Commentary

TV Advertising Has A Marketing Problem

  • by , Featured Contributor, January 25, 2018

If you follow the trade publications in our industry today, you know that TV is dead in the U.S.

Everyone is cutting the cord. No one watches scheduled linear TV anymore. Millennials have never seen a TV remote control, let alone operated one of those elusive little contraptions.

Google’s YouTube now has the kind of scale that we haven’t seen since the days of "M*A*S*H."

And the only places where advertisers can actually reach big audiences are Google and Facebook, with most hoping that Amazon will step up as a major ad player soon and turn the digital duopoly into at least a three-way fight.

Right?

TV advertising has a marketing problem.

For decades, TV networks had to market to their advertisers. TV media has always been a supply-constrained market, and agencies were relied on to make sure the money kept showing up. No need to insure that advertisers, their bosses and their shareholders were aware of TV advertising’s unmatched benefits: massive scale delivered fast; deep emotional connections with consumers; sales-driving impact; incomparable pricing.

Then, the internet dawned — and for the past 20+ years, online folks have been shouting from the rooftops about the power of digital, sticking slick data-loaded reports and dashboards in everyone’s faces and calling out all naysayers as luddites, certain to be fired if they kept investing in a media channel as outdated as television, where the main audience demo is “65 to dead.”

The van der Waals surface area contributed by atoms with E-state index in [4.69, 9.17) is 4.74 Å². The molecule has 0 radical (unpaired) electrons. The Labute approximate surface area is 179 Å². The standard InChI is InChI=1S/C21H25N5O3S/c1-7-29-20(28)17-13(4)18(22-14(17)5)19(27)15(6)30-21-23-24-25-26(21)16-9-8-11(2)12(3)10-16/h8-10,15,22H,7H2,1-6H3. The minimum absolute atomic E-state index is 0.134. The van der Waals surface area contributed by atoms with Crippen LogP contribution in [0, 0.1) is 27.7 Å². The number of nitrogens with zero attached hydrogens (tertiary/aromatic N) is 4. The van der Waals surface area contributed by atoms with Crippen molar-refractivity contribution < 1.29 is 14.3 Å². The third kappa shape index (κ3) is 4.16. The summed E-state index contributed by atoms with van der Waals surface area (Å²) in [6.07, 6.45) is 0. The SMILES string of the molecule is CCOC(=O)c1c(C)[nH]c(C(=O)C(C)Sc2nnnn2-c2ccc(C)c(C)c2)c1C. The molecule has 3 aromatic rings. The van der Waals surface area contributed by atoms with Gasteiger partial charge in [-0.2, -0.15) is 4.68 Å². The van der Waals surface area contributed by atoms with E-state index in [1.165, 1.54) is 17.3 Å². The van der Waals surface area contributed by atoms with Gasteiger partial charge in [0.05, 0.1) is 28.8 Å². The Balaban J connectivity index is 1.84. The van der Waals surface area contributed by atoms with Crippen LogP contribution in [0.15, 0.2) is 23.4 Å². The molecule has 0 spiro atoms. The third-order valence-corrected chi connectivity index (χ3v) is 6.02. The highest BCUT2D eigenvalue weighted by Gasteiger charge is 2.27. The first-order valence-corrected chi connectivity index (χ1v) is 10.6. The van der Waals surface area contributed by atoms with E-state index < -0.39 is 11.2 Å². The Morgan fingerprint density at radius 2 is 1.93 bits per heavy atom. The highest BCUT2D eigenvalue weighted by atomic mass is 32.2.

Industry people find it incomprehensible when I tell them that “Judge Judy” delivers more audience advertising minutes every day than all of the videos on all of YouTube across all of America all day. Why are they so surprised? More than 10 million people on average watch “Judge Judy” during every minute in the show, including the eight or so minutes of ads shown each half hour.

How many people do you know who watch eight minutes of YouTube ads every day? It takes a lot of non-skipped, six-second pre-rolls to match all of those minutes.

Plus, “Judge Judy” isn’t alone. “Wheel of Fortune,” “Jeopardy” and “Family Feud” deliver similar numbers day in and day out. And if you start analyzing prime-time shows, and games from sports leagues like the NFL, NBA and MLB, “Judge Judy” pales in comparison.

Is America really cutting the cord, when Pew numbers show that 90 million of us don’t have broadband at home? The broadband-less population is not evenly distributed. It’s about 50% of those 65 and older. It’s almost 50% of folks in Missouri.

Ah, but it’s all about reaching millennials these days, right? According to Nielsen data, 18- to 24-year-olds watch significantly more linear TV than they do digital video, and a much higher percentage of TV ad time versus digital video. Incredibly, they watch more linear TV today than my cohort (those born in the early 1960s) did when we were their age. Seem hard to believe? Actually, most homes then only had one TV, and few TVs were in dorm rooms.

Maybe TV’s not as dead as it seems.

What does the TV industry need to do? It needs to up its marketing game. Agencies aren’t carrying the water with clients the way they used to. After all, they have clients who have drunk the duopoly Kool-Aid.

TV companies need to win with the numbers: Total reach. Daily Reach. Cost per reach point. Sales impact, short-term and long-term. Emotional impact. Cost efficiency.